Okay, so there was a previous Final Edition of Canucks Corner that ended long before the 2014 Stanley Cup Playoffs started. It seemed like eons ago that the Canucks management was headed by some incapable personnel that some critics would say have overstayed their welcome in Vancouver, including perhaps one person who should never have been hired in the first place. Whether you pick Mike Gillis or John Tortorella or both for putting the Canucks in this predicament, that will be put into the history books to be talked about for another day.
This Final Final Edition will delve into what the Canucks should learn from their shortcomings this season. Before 2013-14 began no one gave Vancouver a chance to be Stanley Cup contenders in the strong Western Conference. While Anaheim, Chicago, Los Angeles, San Jose and St, Louis beefed up their rosters with different combinations of skilled players and capable management & coaching staff, the Canucks remained stagnant, having bungled some key trades that saw two veteran goaltenders leave Vancouver within two seasons, and dealing with a handful of veteran players unable to score or just wanting out.
What’s next for President Trevor Linden and GM Jim Benning? Well, getting the right coach is going to be key. After the LA Kings won their second Stanley Cup in three seasons, they may not have to go far to pick from their coaching staff. John Stevens has been pegged as a serious front runner for head coach in Vancouver. While experienced coaches Dan Bylsma, Adam Oates, and perhaps Todd McLellan may be available, there’s also the possibility that minor leaguers Willy Desjardins from the Dallas Stars’ farm team and Mike Johnston of the WHL’s Portland Winterhawks may have a shot as well.
After a meeting with Benning, it remains clear that forward Ryan Kesler wants out of Vancouver. Compared with other available players like Jason Spezza and Joe Thornton, Kesler is the better trade-able draw. He could go to either Anaheim, Pittsburgh or Philadelphia. What Benning should do is get as much as he can from the other teams seriously seeking his talents.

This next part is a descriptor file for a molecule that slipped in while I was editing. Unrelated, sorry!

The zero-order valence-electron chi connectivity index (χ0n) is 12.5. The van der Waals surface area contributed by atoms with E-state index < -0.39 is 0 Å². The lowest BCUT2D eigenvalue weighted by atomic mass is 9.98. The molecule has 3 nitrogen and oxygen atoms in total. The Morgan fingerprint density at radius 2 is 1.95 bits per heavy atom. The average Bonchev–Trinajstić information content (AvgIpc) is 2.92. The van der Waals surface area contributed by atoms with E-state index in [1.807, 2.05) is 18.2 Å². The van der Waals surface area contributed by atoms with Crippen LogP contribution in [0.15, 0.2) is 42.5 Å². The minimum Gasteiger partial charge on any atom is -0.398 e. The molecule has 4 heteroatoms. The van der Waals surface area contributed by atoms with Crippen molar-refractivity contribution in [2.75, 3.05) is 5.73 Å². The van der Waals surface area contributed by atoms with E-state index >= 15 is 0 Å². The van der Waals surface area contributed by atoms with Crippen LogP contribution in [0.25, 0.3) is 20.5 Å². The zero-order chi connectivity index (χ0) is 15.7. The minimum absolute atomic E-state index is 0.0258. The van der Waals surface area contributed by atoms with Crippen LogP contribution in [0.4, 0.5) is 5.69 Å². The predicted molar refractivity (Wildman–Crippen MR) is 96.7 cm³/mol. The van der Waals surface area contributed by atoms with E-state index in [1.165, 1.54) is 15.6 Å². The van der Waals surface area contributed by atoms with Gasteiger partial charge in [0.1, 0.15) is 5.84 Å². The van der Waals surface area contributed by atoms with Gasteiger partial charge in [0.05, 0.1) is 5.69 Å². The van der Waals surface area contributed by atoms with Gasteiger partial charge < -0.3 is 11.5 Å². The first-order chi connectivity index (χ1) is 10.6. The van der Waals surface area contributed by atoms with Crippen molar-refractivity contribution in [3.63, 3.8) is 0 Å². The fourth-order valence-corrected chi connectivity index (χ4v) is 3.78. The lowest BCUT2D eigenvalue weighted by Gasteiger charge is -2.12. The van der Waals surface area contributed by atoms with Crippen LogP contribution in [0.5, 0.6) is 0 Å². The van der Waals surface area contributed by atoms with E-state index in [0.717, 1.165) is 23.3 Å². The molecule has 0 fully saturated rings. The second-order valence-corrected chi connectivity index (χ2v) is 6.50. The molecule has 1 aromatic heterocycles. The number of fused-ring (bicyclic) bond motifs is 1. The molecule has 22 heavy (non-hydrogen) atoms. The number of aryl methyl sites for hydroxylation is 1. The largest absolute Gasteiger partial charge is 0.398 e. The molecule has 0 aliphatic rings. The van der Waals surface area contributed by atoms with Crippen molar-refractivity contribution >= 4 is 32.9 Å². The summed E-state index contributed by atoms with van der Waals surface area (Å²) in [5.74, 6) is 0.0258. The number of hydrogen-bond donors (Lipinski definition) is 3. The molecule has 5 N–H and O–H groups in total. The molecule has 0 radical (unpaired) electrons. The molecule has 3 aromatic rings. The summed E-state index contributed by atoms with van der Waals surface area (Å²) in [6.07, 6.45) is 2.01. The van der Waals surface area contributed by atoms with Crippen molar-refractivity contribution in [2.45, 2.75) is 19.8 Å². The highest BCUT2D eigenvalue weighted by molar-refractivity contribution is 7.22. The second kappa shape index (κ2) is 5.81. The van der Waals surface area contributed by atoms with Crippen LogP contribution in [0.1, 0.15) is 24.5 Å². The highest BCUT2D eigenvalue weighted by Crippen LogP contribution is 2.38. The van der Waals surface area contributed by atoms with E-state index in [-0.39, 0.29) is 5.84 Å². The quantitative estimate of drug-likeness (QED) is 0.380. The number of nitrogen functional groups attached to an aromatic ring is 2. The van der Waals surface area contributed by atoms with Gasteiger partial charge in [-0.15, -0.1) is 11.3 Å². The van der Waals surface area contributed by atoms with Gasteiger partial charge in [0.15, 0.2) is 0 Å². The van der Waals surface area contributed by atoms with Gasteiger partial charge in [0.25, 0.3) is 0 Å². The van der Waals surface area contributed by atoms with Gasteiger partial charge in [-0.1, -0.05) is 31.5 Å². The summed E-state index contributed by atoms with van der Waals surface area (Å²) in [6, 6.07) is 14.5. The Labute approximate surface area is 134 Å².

What about Kesler’s teammates? Like it or not, Henrik and Daniel Sedin will be around for a little while longer. They’re already legends in Vancouver but it is clear now that they’re well past their primes. Unless, another club is serious about acquiring those two, the Sedins appear to finish their entire careers with the Canucks, and so they should. Alexander Edler’s not available but again that may change if there’s a right offer out there. That leaves others like Alex Burrows, David Booth and Jannick Hansen vulnerable for trade-away or even waivers.
And what about free agency? Take your pick, but Benning will have to be cautious about which free agent could be the best fit for him. It was great to see Marian Gaborik (finally) win a Stanley Cup with the Kings. Being the kind of player & reputation he brings, he could be better suited to stick with LA. Tomas Vanek? He did well helping the Montreal Canadiens get far to the Eastern Conference Final but ran out of gas. Paul Stastny or Ryan Callahan could be interesting, but other clubs with deep pockets will want to go after them. Marty Brodeur? Justifiable compensation for losing Cory Schneider perhaps! But would the future Hall of Famer want to leave New Jersey?
So Benning will have his work cut out for him all summer. What will he do with the sixth overall draft pick? Pick someone for the long term, or trade it off for an immediate quick fix? Hard to tell when it’s hard to figure out what kind of team Linden & Benning are envisioning.
PS1> Only one former Canuck remains standing. Congratulations to Port McNeill’s Willie Mitchell on winning his second Stanley Cup with the Kings.
PS2> Alain Vigneault is now 0-2 postseason against Darryl Sutter. Better luck next time, if there is going to be a next time. With the exception of Mike Keenan, Marc Crawford and John Tortorella, no other Vancouver Canucks coach has ever won the Stanley Cup. Mike, Marc and Torts were brought in after winning it in New York, Denver and Tampa respectively but they couldn’t duplicate their success on the West Coast. Lesson for Benning: Maybe don’t hire Bylsma.
Vigneault has the unfortunate distinction of being the second coach in Canucks history to lose the Stanley Cup Final with two different teams (Vancouver 2011 and New York 2014.) The other guy? Pat Quinn in 1980 with the Philadelphia Flyers and 1994 with the Canucks. Both coaches also have the unique distinction of coaching the season’s top club (Philly 1980, Vancouver 2011) to the Final.
A former novice/atom player, timekeeper and fan of the game, Peter has lived and breathed hockey throughout his life, covering hockey happenings in Edmonton, Vancouver, and currently in Saskatchewan. He is now a contributing writer for the Hockey Writers.